No Break for Worst Asian Currency as Clouds Gather Over MalaysiaBy
Probes into 1MDB are escalating just as oil prices renew slide
Annual economic growth is seen slowing to weakest since 2009
The bad news just doesn’t stop for Asia’s worst-performing currency.
Already reeling from a renewed slump in oil prices and a political scandal that just won’t go away, the Malaysian ringgit is now facing the prospect of another cut in interest rates. It’s the region’s biggest loser in the past month and analysts still see scope for it to drop more than 2 percent by year-end.
The currency’s slide highlights all is not well as the nation’s economy heads for its worst performance this decade. Crude oil’s plunge to a four-month low this week undermines the finances of net oil exporter Malaysia, while the appeal of its relatively high bond yields is being tempered by the scandals surrounding a troubled state investment fund. Rabobank Group and UBS Group AG both predict Bank Negara Malaysia will add to its first rate cut in seven years in coming months.
Another rate reduction “will be a further negative for the currency because one of the things that’s attractive about it is it’s got a relatively high yield,” said Michael Every, head of financial markets research at Rabobank in Hong Kong. “They’ve been extremely stable on the interest-rate front up until the last cut. If we get another one, it will get the market thinking: ‘What do they know that we don’t?’”
July’s easing was a “pre-emptive move” and there are no current plans to adjust rates again over the next few meetings, although policy makers will look at data to see what is needed, central bank Governor Muhammad Ibrahim told the official Bernama news agency in an interview published July 14. Malaysia is able to absorb external shocks should the global economy deteriorate, Muhammad told Bernama.
Brent crude’s 13 percent slump this quarter is exacerbating Malaysia’s woes. Sliding energy prices have eroded export earnings and rising costs are curbing business investment. Economic growth slowed to the least in more than six years in the first quarter, and analysts project it will ease to 4.2 percent for the year as a whole, the least since 2009.
The outlook for the currency is linked to oil prices as Malaysia derives 20 percent of its revenue from energy-related sources. The nation loses 450 million ringgit in annual income for every $1 decline in oil, the prime minister said in April.
The ringgit has dropped 1.3 percent in the past month, underperforming its regional peers which all recorded gains except for the Philippine peso and Indonesia’s rupiah. The currency traded at 4.051 per dollar as of 7:56 a.m. in London on Thursday. It was as strong as 3.142 in August 2014, when oil was still above $100 a barrel.
The ringgit will weaken to 4.10 per dollar by the end of September and 4.15 by year-end, according to the median estimates of analysts surveyed by Bloomberg. Rabobank is more bearish, predicting 4.15 by Sept. 30 and 4.30 by the end of December, Every said.
Bank Negara unexpectedly cut its benchmark interest rate by a quarter point to 3 percent on July 13 to bolster growth, and analysts say pressure is building for another move.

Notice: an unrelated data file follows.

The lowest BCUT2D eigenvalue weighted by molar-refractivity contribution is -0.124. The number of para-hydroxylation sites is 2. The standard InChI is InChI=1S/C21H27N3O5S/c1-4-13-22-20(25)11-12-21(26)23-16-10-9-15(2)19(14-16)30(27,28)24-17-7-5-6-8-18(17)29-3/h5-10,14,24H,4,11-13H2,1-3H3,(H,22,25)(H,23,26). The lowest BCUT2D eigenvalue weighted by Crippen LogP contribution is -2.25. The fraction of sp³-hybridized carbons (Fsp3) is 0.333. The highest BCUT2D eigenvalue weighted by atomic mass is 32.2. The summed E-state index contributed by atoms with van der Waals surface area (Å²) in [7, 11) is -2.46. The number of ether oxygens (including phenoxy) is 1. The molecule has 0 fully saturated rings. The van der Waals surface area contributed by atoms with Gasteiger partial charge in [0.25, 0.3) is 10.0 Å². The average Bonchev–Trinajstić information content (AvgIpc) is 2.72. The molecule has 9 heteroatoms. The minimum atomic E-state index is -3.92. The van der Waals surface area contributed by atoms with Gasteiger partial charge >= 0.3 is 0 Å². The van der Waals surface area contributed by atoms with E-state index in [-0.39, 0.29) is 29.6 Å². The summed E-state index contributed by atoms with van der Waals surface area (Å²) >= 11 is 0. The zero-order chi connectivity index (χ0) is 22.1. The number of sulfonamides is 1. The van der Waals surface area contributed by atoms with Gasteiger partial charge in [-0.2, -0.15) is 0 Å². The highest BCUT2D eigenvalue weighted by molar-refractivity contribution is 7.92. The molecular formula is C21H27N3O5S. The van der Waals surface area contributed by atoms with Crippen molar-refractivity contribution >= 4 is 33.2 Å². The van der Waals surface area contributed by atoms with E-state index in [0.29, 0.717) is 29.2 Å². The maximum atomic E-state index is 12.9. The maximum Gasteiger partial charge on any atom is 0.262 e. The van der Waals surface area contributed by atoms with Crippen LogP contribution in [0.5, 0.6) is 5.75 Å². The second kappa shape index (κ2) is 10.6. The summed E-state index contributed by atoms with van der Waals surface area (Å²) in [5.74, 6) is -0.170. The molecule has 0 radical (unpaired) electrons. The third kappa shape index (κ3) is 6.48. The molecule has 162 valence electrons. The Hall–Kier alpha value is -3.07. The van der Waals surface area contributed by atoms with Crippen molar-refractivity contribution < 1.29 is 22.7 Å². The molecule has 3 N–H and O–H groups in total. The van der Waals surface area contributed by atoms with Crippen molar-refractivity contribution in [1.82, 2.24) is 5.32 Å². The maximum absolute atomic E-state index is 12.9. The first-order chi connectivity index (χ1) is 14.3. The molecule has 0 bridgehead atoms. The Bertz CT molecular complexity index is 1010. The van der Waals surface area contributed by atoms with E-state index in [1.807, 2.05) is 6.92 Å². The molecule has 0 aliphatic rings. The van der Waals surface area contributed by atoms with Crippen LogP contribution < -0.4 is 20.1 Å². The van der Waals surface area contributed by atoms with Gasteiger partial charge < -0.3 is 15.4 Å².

UBS projects the central bank will make another quarter-point rate cut by early next year and the ringgit will weaken to 4.40 per dollar by the end of December in anticipation. Three-year bonds yield five basis points less than the central bank rate, signaling investors see a chance for further easing.
“Malaysian export growth continues to be weak, a common problem among emerging-market economies, and the current-account surplus is expected to narrow further, which could put pressure on the currency when portfolio inflows slow,” said Maximillian Lin, a currency strategist at UBS in Singapore.
Sentiment toward the economy has soured as global probes into 1Malaysia Development Bhd. gathered pace, raising the stakes in a scandal which has dogged Prime Minister Najib Razak for more than a year.
1MDB is at the center of a controversy involving accusations of embezzlement and money laundering. It defaulted on a $1.75 billion bond in April amid a dispute with the co-guarantor as to who was liable for the payment.
U.S. prosecutors said on July 20 they’re looking to recover more than $1 billion in assets they contend were siphoned from 1MDB, whose advisory board Najib chaired until recently. The Monetary Authority of Singapore announced a day later it had seized S$240 million ($179 million) in assets from individuals linked to alleged fraud at the fund. Najib and 1MDB have both denied wrongdoing.
Not everyone is bearish.
JPMorgan Chase & Co. predicts the ringgit will stay between 3.90 and 4.10 per dollar in the second half as Malaysia’s relatively high bond yields attract investors. That scenario would only be threatened if the Federal Reserve were to raise interest rates at the same time as Bank Negara cuts them, its foreign-exchange analysts say.
“If the Fed outlook was fairly benign it’s not likely that another rate cut would hurt ringgit sentiment all that much,” said Jonathan Cavenagh, head of Asia emerging-market currency strategy at JPMorgan Chase in Singapore. “Outright yields are still quite high, particularly compared to the major developed markets. Hence we would expect limited downside in the ringgit.”
While Malaysian bonds offer the second-highest interest payments in Southeast Asia after Indonesia’s, they are losing their allure. The yield on the benchmark 10-year security dropped to 3.62 percent on Thursday, from as high as 4.45 percent in August 2015.
“High foreign participation in the local currency bond market -- we estimate 34 percent of outstanding Malaysian government securities are owned by foreigners -- makes the ringgit very sensitive to the Fed outlook and to domestic political developments,” UBS’s Lin said.
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